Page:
Phil 264 - Ryle

Phil 264 - Ryle - Ryle's (1949) The Concept of Mind The...

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Ryle's (1949) The Concept of Mind The Significance of Ryle's Work: Ryle's The Concept of Mind provides a clear illustration of Wittgenstein's view (shared by so-called "ordinary language philosophers") that philosophers should regard traditional philosophical problems as spurious and as therefore problems to be dissolved , rather than solved . In the Concept of Mind , Ryle attempts to dissolve the centuries old problem of mind/body interaction. This problem (like other philosophical problems) can be formulated as a question: How is it possible for the mind and body of an individual to interact in such an intimate way, given that minds and bodies are radically different kinds of things? Ryle dissolves the problem by arguing, in effect, that it contains a false presupposition - namely, that the mind is a thing, an entity, a substance. So construed (Ryle argues) there is no such thing as a "mind." To have a mind is nothing more nor less than to be disposed to certain kinds of behavior - "intelligent" behavior - in certain kinds of situations. Once this fact is appreciated, one can see that the question, What is the nature of mind/body interaction?, simply makes no sense. 1. What is the official theory? By what other names does Ryle call it? All persons have both a mind and body. Human bodies exist in space and are subject to the mechanical laws that govern all other objects that exist in space. Bodily processes and states are publicly observable . Human minds exist in time (as do human bodies) but they do not exist in space. Nor are minds subject to the mechanical laws that spatial objects are subject to. Mental processes and states are not publicly observable. They are private in this sense: Only you can observe, via introspection, your own mental processes/states. Only I can observe, via introspection, my own mental processes/states. Ryle also refers to the official theory as: "the dogma of the ghost in the machine," "the double life theory," and "Descartes' Myth." (Do you understand why Ryle finds these names appropriate?) 2. What are the differences between mental and physical existences, according to this theory? It is a necessary feature of what has physical existence that it is in space and time. What has physical existence is composed of matter or is a "function" of matter. It is a necessary feature of what has mental existence that it is in time but not space. What has mental existence consists of consciousness or is a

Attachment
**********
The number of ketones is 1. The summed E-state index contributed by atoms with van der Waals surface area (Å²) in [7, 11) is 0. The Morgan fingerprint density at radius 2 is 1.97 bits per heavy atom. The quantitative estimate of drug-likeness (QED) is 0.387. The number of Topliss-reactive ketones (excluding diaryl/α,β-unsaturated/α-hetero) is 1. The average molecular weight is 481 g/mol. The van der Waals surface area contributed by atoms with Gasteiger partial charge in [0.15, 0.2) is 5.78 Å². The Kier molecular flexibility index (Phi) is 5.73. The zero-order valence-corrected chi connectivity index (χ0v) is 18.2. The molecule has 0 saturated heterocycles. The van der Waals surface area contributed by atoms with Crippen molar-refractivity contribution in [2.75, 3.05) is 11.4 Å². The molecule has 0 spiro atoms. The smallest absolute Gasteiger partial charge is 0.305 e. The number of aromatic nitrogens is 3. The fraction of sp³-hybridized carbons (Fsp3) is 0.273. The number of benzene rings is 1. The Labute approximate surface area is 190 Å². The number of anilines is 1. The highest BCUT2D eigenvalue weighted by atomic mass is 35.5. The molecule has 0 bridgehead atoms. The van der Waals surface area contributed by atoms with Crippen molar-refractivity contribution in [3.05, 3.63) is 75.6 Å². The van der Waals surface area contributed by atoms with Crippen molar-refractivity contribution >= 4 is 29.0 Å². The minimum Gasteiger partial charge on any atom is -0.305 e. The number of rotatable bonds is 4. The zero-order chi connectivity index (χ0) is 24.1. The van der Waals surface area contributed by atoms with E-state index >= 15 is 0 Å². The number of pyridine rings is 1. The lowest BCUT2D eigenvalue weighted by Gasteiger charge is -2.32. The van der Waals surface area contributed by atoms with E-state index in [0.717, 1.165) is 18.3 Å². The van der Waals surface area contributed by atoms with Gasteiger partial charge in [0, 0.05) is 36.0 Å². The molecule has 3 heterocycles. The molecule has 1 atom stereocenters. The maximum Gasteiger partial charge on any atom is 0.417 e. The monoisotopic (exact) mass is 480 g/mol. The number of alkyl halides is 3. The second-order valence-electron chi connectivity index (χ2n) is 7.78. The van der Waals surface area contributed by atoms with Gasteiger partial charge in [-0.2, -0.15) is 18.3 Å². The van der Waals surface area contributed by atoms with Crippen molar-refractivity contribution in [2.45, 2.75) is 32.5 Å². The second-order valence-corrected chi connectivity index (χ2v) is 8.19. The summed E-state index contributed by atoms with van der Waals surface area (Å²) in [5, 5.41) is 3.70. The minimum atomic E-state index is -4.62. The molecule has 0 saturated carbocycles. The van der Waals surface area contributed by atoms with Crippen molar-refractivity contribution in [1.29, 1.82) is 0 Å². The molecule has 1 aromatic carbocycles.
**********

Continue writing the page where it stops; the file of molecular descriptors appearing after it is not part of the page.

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Phil 264 - Ryle - Ryle's (1949) The Concept of Mind The...

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